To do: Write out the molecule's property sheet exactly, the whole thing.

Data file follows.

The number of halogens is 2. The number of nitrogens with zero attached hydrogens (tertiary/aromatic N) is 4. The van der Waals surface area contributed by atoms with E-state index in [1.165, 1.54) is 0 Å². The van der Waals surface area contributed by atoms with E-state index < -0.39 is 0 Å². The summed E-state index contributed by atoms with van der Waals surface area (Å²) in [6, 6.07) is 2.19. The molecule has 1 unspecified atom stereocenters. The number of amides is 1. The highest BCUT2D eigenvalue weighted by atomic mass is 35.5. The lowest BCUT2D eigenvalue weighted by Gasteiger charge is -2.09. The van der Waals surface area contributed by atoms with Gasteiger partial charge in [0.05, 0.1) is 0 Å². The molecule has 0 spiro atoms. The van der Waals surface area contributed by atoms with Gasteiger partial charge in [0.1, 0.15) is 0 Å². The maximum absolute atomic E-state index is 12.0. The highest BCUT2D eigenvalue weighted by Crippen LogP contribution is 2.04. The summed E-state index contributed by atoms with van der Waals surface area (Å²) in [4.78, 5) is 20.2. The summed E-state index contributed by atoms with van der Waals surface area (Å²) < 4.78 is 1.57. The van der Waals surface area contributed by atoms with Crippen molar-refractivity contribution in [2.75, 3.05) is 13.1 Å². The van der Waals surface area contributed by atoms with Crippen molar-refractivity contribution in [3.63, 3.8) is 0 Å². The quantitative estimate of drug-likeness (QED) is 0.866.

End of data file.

The number of halogens is 2. The number of nitrogens with zero attached hydrogens (tertiary/aromatic N) is 4. The van der Waals surface area contributed by atoms with E-state index in [1.165, 1.54) is 0 Å². The van der Waals surface area contributed by atoms with E-state index < -0.39 is 0 Å². The summed E-state index contributed by atoms with van der Waals surface area (Å²) in [6, 6.07) is 2.19. The molecule has 1 unspecified atom stereocenters. The number of amides is 1. The highest BCUT2D eigenvalue weighted by atomic mass is 35.5. The lowest BCUT2D eigenvalue weighted by Gasteiger charge is -2.09. The van der Waals surface area contributed by atoms with Gasteiger partial charge in [0.05, 0.1) is 0 Å². The molecule has 0 spiro atoms. The van der Waals surface area contributed by atoms with Gasteiger partial charge in [0.1, 0.15) is 0 Å². The maximum absolute atomic E-state index is 12.0. The highest BCUT2D eigenvalue weighted by Crippen LogP contribution is 2.04. The summed E-state index contributed by atoms with van der Waals surface area (Å²) in [4.78, 5) is 20.2. The summed E-state index contributed by atoms with van der Waals surface area (Å²) < 4.78 is 1.57. The van der Waals surface area contributed by atoms with Crippen molar-refractivity contribution in [2.75, 3.05) is 13.1 Å². The van der Waals surface area contributed by atoms with Crippen molar-refractivity contribution in [3.63, 3.8) is 0 Å². The quantitative estimate of drug-likeness (QED) is 0.866.